Club boss Yiannis Vardinoyiannis said yesterday that he expects the stadium to be ready in 2008, on time for Panathinaikos’s centennial.

Panathinaikos’s administration yesterday unveiled detailed plans for the historic Greek club’s prospective new soccer stadium in downtown Athens, whose construction is expected to start early in the new year.

Club officials hope the stadium, to be located in the downtown district of Votanikos, about a kilometer from Omonia Square, will be ready on time for Panathinaikos’s centennial year in 2008.

Yiannis Vardinoyiannis, the club’s boss, told yesterday’s presentation that he expected all pre-construction details to be ready by the end of February. A timetable for the project’s construction and delivery will then be finalized, he said.

“I’m not a specialist, but, technically speaking, I consider a year-and-a-half to be sufficient once actual work begins,” Vardinoyiannis said.

The soccer stadium, a 40,000-capacity, fully-sheltered facility with double and triple layer stands, will be part of a complex that will also house the club’s basketball and volleyball divisions. Club officials said it will stand as Greece’s best stadium and one of the top in Europe.

At yesterday’s presentation, the projected costs for the soccer stadium were slated at 83 million. Panathinaikos will be expected to pay 3.3 million to the City of Athens over a 20-year period. The entire complex has been budgeted at 127 million.

The town hall’s board voted almost unanimously yesterday for the purchase of a 7.3 hectare plot of land for the project from the National Bank of Greece at the cost of 20 million euros, sources said. Earlier this month, the Finance Ministry pledged to provide the City of Athens with the project’s entire amount.

Work also entails the transformation of Panathinaikos’s traditional base, the Apostolos Nikolaidis Stadium, into a park. It is situated in downtown Ambelokipi, one of the capital’s most congested neighborhoods.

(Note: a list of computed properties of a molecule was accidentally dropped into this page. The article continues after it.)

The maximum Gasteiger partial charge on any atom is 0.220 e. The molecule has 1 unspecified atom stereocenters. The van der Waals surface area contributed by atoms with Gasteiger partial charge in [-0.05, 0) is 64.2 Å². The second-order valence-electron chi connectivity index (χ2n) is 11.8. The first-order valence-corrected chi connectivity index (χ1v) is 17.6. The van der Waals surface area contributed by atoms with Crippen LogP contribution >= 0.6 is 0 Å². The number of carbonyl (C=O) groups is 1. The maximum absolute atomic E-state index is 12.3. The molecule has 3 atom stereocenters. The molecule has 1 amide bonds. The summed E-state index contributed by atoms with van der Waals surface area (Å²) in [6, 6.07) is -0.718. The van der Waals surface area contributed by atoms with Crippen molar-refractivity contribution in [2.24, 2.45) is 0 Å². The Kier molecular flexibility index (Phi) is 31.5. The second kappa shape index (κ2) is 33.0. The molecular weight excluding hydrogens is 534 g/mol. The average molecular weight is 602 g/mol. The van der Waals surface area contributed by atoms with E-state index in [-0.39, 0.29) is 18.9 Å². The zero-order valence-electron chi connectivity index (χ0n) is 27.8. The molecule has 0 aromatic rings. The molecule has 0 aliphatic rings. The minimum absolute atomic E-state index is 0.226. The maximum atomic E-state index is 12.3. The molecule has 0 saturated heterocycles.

Cyprus seeks answers about missing islanders December 12, 2006

Posted by grhomeboy in Cyprus Occupied.
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A skeleton lying on a white sheet, identified only by a serial number on the wall above, is a stark reminder of years of conflict in divided Cyprus and the legacy of bitterness that remains.

Nobody knows who this man was: all they know is that he wore dark gray trousers, a pale shirt, probably lace-up shoes and pale brown socks, which remained surprisingly intact during years buried in the damp earth. It’s not much to go on.

«How many men were wearing gray trousers back then?» a researcher asked as he picked up a small piece of linen and examined it. «About two-thirds of the population.» The nameless man, and scores of others like him who disappeared decades ago, offer a poignant reminder of the disputes keeping Turkish and Greek communities apart on this east Mediterranean island.

The island has defied repeated reunification attempts: the latest plan by United Nations Secretary-General Kofi Annan was approved by residents of the Turkish-occupied north of the island eager for international recognition but rejected by wealthier Greek Cypriots in a 2004 referendum. The tensions are a key obstacle to Turkey’s ambitions of joining the European Union.

The political reunification process appears blocked for now, but for the first time in at least three decades, Cypriots on both sides of the island’s dividing line are working together to resolve one issue nagging at their collective consciousness: the island’s 2,000 missing people.

Since September, local scientists from both sides working under the direction of an Argentina-based forensics group, Equipo Argentino de Antropologia Forense (EAAF), have been exhuming remains from unmarked graves across the island.

«There is a new climate in and around Cyprus,» said Christophe Girod, a Swiss diplomat on the United Nations-backed Committee of Missing Persons (CMP), which was tasked this year with overseeing exhumations of suspected mass graves. «It’s made it possible for the issue of missing to be tackled and kept outside of political recriminations.»